A Note on Some of the Sources of Mughal History

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Some Sources of Mughal History

The Mughal empire followed the fall of Ibrahim Lodi in the First Battle of Panipat at the hands of Babur in 1526 A.D. Then, Humayun the eldest son of Babur, became second Badshah but was dislodged by Shershah Suri in c. 1539 AD. He was driven out to wander out of India till 1555 when he led aggression against one of the successors of Shershah Suri, won back his lost empire but died soon. His minor son, Akbar succeeded him to the Mughal throne in 1556 after having defeated Hemu in the second battle of Panipat.

Akbar ruled from 1556 to 1605 succeeded by his son Jahangir [1605 to 1627] and Shahjahan [1627 to 1657]. Shahjahan fell ill and his sons revolted against him. In the succession war, Aurangzeb, the youngest son, who was about 49 years of age at that time, succeeded in eliminating the three rival senior brothers, put his father in Agra Fort Jail where he died in 1666.

Aurangzeb ruled upto 1707. These six emperors were followed by the weaklings and foreign invasions and interference in their affairs increased. After mid eighteenth century the authority of the Mughal emperors remained just a shadow of what their ancestors had enjoyed. Their lineage ended with the transportation of last of the Mughal emperor Bahadur Shah to Rangoon where he died as a prisoner of the British.

This long period of Indian History is very interesting to understand various facets of the life and culture of the people of India during those times. The life and letters of the period could be read with the help of a number of sources available in the form of various memoirs, official correspondence, historical books and sketches in different languages like Arabic, Persian, Urdu. Marathi, Hindi, Rajasthani, English and French that are intact and available in various repositories spread over the Globe even today. Moreover, Mughal Royal Official correspondence is also available in abundance in original form regarding the Mughal government in National Archives of India, New Delhi. The courtiers/manasabdars kept their vakils at the Mughal Court and they regularly informed the activities of the court to their masters which forms a very important segment of the contemporary eye-witness record.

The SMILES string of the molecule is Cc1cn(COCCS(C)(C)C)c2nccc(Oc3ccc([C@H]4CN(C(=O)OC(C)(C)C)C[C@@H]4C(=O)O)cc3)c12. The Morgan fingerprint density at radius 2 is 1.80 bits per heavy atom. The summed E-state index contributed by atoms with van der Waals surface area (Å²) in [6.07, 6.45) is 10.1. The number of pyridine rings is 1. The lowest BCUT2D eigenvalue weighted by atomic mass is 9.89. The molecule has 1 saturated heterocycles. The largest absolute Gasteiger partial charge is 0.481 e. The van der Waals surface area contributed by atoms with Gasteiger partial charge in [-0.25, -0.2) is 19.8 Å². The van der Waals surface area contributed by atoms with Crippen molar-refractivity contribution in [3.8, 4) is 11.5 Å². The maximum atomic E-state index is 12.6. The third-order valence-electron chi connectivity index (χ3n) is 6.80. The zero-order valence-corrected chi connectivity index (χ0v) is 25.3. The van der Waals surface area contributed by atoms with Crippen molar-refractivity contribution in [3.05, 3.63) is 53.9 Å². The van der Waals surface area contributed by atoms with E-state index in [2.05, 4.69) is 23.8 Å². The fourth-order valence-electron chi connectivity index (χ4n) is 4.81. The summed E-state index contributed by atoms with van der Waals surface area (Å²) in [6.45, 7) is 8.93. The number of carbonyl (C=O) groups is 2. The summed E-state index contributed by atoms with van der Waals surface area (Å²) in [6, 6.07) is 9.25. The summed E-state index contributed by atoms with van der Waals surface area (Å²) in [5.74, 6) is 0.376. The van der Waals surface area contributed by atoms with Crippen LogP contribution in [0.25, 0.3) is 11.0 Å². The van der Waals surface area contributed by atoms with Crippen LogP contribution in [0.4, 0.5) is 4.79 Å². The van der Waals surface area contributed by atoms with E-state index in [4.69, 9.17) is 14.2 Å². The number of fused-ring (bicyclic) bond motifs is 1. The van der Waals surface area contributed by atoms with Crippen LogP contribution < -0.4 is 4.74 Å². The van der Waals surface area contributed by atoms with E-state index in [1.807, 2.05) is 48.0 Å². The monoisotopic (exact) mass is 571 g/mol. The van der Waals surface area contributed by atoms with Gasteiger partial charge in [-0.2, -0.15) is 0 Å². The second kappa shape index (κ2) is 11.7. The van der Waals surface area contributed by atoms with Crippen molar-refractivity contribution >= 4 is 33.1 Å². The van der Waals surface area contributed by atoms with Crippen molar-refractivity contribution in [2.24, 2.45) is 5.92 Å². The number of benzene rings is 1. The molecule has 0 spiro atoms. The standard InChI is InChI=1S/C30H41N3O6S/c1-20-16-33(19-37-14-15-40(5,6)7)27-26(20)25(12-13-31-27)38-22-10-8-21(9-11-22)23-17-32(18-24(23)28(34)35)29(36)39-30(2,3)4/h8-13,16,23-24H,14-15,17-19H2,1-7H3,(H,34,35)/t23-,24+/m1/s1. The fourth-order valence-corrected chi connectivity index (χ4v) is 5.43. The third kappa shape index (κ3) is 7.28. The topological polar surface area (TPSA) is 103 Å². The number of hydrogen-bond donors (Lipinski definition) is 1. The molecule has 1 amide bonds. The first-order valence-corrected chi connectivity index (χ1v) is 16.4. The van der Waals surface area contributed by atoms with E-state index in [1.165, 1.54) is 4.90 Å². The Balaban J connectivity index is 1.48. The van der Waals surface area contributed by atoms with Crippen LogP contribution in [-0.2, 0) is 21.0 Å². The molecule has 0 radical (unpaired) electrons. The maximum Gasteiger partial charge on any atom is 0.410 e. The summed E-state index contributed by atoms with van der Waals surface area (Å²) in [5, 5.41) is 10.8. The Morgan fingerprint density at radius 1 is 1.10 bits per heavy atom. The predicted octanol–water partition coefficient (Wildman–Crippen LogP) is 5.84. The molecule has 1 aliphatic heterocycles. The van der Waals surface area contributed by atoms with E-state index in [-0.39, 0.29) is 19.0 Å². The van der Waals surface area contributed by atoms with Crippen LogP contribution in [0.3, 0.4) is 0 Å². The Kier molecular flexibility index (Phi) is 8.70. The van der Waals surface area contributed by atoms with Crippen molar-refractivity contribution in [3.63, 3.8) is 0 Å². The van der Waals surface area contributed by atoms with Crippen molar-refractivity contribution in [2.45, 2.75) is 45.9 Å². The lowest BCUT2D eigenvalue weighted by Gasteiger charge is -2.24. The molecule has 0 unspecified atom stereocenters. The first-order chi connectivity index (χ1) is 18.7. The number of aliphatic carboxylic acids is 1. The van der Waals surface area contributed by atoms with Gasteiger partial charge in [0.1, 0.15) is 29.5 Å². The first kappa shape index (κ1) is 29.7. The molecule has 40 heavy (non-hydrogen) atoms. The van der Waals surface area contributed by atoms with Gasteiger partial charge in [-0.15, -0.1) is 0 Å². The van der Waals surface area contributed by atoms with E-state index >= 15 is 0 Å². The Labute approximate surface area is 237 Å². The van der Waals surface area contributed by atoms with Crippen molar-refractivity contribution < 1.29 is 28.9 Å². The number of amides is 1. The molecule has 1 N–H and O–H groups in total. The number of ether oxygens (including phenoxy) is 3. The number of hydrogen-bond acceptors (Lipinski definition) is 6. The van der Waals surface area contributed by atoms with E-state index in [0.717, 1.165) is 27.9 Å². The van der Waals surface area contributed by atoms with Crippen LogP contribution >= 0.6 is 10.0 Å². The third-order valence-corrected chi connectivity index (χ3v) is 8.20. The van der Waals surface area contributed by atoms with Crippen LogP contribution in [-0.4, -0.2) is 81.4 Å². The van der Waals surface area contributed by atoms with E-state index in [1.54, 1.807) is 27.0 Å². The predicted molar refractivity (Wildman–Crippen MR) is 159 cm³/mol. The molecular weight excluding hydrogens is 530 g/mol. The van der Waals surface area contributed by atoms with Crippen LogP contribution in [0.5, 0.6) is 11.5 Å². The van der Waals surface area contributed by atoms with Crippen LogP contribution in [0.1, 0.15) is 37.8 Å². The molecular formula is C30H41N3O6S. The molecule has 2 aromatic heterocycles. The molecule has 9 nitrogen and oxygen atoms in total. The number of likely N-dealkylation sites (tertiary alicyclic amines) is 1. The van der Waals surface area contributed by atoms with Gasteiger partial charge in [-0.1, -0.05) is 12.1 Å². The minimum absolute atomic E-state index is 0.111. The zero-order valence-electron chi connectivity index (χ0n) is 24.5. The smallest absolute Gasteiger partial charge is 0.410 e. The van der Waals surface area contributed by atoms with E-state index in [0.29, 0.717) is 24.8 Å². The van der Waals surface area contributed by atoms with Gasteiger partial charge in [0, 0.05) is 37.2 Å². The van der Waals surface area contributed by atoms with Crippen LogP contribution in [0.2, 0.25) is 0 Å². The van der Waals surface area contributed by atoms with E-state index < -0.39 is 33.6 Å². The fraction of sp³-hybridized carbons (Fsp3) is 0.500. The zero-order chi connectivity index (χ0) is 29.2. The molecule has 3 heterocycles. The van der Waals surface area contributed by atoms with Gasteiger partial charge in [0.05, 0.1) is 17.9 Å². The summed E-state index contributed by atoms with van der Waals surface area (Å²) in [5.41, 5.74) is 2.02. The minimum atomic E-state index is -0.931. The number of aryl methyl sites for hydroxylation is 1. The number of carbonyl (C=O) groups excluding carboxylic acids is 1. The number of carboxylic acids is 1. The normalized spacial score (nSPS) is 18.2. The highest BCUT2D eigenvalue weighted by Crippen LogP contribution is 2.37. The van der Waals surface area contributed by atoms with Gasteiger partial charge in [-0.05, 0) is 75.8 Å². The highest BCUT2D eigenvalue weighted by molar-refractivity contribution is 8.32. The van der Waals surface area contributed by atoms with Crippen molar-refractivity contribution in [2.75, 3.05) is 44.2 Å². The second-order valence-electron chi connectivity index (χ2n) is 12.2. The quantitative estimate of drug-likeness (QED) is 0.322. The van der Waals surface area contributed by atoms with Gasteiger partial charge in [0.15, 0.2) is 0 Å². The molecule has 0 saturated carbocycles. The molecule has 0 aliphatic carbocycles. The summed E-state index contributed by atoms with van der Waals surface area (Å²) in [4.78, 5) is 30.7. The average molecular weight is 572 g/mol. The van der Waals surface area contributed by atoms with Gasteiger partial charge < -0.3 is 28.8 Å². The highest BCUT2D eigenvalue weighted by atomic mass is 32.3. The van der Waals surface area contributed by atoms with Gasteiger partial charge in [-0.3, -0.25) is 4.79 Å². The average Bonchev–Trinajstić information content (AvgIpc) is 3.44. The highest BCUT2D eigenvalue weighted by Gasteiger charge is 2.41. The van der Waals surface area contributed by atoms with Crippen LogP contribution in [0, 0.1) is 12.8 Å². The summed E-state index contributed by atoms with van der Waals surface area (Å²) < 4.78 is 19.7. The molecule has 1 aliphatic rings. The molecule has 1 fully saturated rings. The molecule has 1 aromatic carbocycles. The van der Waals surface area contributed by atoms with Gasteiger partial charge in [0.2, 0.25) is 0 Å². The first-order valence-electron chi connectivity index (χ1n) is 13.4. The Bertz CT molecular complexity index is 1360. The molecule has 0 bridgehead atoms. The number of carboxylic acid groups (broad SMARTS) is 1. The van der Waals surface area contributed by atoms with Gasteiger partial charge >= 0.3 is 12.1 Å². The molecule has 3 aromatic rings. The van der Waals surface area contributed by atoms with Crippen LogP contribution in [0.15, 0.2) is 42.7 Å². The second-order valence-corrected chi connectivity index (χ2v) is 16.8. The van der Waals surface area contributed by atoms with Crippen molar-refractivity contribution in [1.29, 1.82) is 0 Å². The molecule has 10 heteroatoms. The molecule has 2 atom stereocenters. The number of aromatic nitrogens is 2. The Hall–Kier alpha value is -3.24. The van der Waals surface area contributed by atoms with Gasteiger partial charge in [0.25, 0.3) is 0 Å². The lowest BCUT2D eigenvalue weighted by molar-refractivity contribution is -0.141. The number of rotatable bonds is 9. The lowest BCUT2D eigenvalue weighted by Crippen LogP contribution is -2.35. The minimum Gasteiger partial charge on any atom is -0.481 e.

Without reading it all , none can understand various facets of government and society of that important part of Indian History.


One such important source of information is Babur's memoir known as Tuzuk-i-Baburi. Since he was the first Mughal to establish his rule over a vast tract of North-western India, we would like to share what Babur has written and how the historians evaluate his book as a source of history. Before discussing the contents of this memoir, let us first know what historians across globe say about its worth. Some of the historians favour putting full reliance on what Babur has written in his Tuzuk-i-Baburi originally written in Turkish, latter translated into Persian and styled as Baburnama. In subsequent times it has been translated into French, English and many other languages. On the instruction of Akbar, Baburnamah was translated into Persian in 1589 by one of his nobles, Mirza Abdur-Rahim, who was also Bairam Khan's son. Bairam Khan was the preceptor to Mughal emperor Akbar. It was translated into English for the first time by Leyden and Erskine in 1826. The second English translation was made in 1905 by Mrs. Beveridge. Baburnamah was rendered into French by Pavet de Courteille in 1871.

According to Lane-Poole, "If ever there were a case when the testimony of a single historical document, unsupported by other evidence, should be accepted as sufficient proof, it is the case with Babur's Memoirs. No reader of this prince of autobiographers can doubt his honesty or his competence as witness and chronicler."